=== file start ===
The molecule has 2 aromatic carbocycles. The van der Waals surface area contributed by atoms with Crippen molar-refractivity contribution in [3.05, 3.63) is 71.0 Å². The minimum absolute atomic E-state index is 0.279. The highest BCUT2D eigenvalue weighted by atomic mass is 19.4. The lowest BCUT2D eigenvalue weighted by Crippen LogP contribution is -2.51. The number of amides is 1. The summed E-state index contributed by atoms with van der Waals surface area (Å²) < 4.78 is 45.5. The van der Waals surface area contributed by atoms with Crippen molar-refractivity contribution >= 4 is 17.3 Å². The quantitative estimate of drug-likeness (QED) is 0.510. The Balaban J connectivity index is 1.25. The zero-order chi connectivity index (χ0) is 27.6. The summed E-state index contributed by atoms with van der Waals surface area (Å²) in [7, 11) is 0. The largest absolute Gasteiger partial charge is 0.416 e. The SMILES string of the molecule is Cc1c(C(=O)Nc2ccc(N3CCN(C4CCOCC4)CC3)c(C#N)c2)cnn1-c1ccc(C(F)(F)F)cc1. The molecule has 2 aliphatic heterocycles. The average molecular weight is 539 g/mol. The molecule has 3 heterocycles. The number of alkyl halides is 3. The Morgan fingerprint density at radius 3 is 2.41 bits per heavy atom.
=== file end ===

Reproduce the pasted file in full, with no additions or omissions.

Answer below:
The molecule has 2 aromatic carbocycles. The van der Waals surface area contributed by atoms with Crippen molar-refractivity contribution in [3.05, 3.63) is 71.0 Å². The minimum absolute atomic E-state index is 0.279. The highest BCUT2D eigenvalue weighted by atomic mass is 19.4. The lowest BCUT2D eigenvalue weighted by Crippen LogP contribution is -2.51. The number of amides is 1. The summed E-state index contributed by atoms with van der Waals surface area (Å²) < 4.78 is 45.5. The van der Waals surface area contributed by atoms with Crippen molar-refractivity contribution >= 4 is 17.3 Å². The quantitative estimate of drug-likeness (QED) is 0.510. The Balaban J connectivity index is 1.25. The zero-order chi connectivity index (χ0) is 27.6. The summed E-state index contributed by atoms with van der Waals surface area (Å²) in [7, 11) is 0. The largest absolute Gasteiger partial charge is 0.416 e. The SMILES string of the molecule is Cc1c(C(=O)Nc2ccc(N3CCN(C4CCOCC4)CC3)c(C#N)c2)cnn1-c1ccc(C(F)(F)F)cc1. The molecule has 2 aliphatic heterocycles. The average molecular weight is 539 g/mol. The molecule has 3 heterocycles. The number of alkyl halides is 3. The Morgan fingerprint density at radius 3 is 2.41 bits per heavy atom.